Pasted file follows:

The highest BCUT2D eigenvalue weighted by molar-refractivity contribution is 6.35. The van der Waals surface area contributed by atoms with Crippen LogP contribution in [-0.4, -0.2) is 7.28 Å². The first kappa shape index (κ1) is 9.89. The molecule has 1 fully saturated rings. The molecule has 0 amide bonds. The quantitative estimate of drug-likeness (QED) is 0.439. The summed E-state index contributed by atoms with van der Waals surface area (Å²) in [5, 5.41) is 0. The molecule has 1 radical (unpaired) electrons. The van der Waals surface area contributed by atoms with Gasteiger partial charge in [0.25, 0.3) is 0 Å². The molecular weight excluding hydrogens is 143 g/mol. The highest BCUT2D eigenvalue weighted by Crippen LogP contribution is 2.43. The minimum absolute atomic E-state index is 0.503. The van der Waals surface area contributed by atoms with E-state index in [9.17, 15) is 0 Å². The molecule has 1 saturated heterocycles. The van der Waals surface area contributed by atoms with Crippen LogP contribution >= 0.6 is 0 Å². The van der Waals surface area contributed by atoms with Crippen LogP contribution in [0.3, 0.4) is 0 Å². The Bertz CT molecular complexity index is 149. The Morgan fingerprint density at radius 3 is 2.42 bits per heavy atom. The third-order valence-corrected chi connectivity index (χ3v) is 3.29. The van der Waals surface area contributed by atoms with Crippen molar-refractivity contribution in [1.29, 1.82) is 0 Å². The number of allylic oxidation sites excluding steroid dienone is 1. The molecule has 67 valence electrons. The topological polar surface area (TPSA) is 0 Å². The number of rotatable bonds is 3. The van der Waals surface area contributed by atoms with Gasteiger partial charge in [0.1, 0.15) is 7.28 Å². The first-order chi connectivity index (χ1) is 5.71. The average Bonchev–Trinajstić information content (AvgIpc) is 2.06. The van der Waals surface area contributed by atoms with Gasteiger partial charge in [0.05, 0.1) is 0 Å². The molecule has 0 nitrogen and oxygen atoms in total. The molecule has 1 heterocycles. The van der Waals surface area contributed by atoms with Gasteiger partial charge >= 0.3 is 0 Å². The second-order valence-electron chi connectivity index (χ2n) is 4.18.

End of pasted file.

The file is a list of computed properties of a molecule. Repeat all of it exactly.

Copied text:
The highest BCUT2D eigenvalue weighted by molar-refractivity contribution is 6.35. The van der Waals surface area contributed by atoms with Crippen LogP contribution in [-0.4, -0.2) is 7.28 Å². The first kappa shape index (κ1) is 9.89. The molecule has 1 fully saturated rings. The molecule has 0 amide bonds. The quantitative estimate of drug-likeness (QED) is 0.439. The summed E-state index contributed by atoms with van der Waals surface area (Å²) in [5, 5.41) is 0. The molecule has 1 radical (unpaired) electrons. The van der Waals surface area contributed by atoms with Gasteiger partial charge in [0.25, 0.3) is 0 Å². The molecular weight excluding hydrogens is 143 g/mol. The highest BCUT2D eigenvalue weighted by Crippen LogP contribution is 2.43. The minimum absolute atomic E-state index is 0.503. The van der Waals surface area contributed by atoms with E-state index in [9.17, 15) is 0 Å². The molecule has 1 saturated heterocycles. The van der Waals surface area contributed by atoms with Crippen LogP contribution >= 0.6 is 0 Å². The van der Waals surface area contributed by atoms with Crippen LogP contribution in [0.3, 0.4) is 0 Å². The Bertz CT molecular complexity index is 149. The Morgan fingerprint density at radius 3 is 2.42 bits per heavy atom. The third-order valence-corrected chi connectivity index (χ3v) is 3.29. The van der Waals surface area contributed by atoms with Crippen molar-refractivity contribution in [1.29, 1.82) is 0 Å². The number of allylic oxidation sites excluding steroid dienone is 1. The molecule has 67 valence electrons. The topological polar surface area (TPSA) is 0 Å². The number of rotatable bonds is 3. The van der Waals surface area contributed by atoms with Gasteiger partial charge in [0.1, 0.15) is 7.28 Å². The first-order chi connectivity index (χ1) is 5.71. The average Bonchev–Trinajstić information content (AvgIpc) is 2.06. The van der Waals surface area contributed by atoms with Gasteiger partial charge in [0.05, 0.1) is 0 Å². The molecule has 0 nitrogen and oxygen atoms in total. The molecule has 1 heterocycles. The van der Waals surface area contributed by atoms with Gasteiger partial charge >= 0.3 is 0 Å². The second-order valence-electron chi connectivity index (χ2n) is 4.18.